The curriculum awakens in the child an appreciation and respect for cultural origins and historic foundations as the students learn about the world, its peoples and their cultures. Through their study of geography, students learn how human beings make a place their home, and with stories, map making, studies of natural history and geography, a connection is made with all of earth’s inhabitants. History takes the students to ancient cultures, and through the stories of the people and individuals in history, helps the children to relate to their place in history.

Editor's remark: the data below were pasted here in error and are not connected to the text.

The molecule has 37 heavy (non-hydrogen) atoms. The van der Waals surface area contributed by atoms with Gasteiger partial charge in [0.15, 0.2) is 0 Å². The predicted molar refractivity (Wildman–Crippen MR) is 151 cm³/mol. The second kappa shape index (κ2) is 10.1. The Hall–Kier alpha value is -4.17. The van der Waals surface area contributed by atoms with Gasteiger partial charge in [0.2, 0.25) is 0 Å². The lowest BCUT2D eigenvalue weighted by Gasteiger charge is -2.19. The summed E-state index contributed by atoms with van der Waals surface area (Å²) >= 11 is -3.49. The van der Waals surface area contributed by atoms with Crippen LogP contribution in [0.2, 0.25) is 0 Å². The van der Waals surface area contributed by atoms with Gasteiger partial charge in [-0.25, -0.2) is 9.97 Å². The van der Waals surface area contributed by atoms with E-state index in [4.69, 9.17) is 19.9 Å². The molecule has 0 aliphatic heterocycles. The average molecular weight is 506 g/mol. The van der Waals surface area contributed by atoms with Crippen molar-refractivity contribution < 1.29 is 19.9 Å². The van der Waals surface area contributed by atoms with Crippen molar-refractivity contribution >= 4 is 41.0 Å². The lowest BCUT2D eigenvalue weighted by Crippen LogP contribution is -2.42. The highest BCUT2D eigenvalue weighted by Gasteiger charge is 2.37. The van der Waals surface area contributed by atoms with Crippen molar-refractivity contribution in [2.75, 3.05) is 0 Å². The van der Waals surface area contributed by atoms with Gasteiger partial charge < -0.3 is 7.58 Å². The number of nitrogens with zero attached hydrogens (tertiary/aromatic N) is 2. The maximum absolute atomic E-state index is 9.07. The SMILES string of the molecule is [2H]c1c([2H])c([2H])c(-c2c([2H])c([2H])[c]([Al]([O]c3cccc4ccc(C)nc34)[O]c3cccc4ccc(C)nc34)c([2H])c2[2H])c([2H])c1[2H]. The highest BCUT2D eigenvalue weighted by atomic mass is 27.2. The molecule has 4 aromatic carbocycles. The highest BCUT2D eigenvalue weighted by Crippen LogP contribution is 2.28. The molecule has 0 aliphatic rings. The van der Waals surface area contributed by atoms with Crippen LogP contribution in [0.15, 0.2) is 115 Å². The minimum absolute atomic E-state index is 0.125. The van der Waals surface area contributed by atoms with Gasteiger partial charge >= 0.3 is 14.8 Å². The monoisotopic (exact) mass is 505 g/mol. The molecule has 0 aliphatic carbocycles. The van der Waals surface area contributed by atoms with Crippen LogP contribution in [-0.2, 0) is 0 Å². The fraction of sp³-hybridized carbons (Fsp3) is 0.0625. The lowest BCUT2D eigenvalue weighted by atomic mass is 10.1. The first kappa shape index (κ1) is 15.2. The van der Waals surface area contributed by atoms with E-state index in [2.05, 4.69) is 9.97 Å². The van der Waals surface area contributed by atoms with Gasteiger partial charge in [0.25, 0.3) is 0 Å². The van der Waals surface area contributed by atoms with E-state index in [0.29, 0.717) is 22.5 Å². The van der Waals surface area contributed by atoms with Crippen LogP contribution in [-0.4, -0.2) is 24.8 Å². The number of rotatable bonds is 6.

Literacy is approached first through the spoken word. The richness and beauty of the language is presented through the teacher’s storytelling, and also through the students’ recitation of verses and poems. Letters are introduced in first grade in a picture form, for example, the mountain will form the M, the swan will form the S, or through an active movement, then the children will write in their main lesson books and read their own writing. By the time students are in eighth grade, they are familiar with many types of writing and poetry, and can write descriptive, narrative, and expository essays, as well as writing poetry, and are able to recite a variety of poetry. Each class participates in drama and performs a class play that comes from the curriculum content.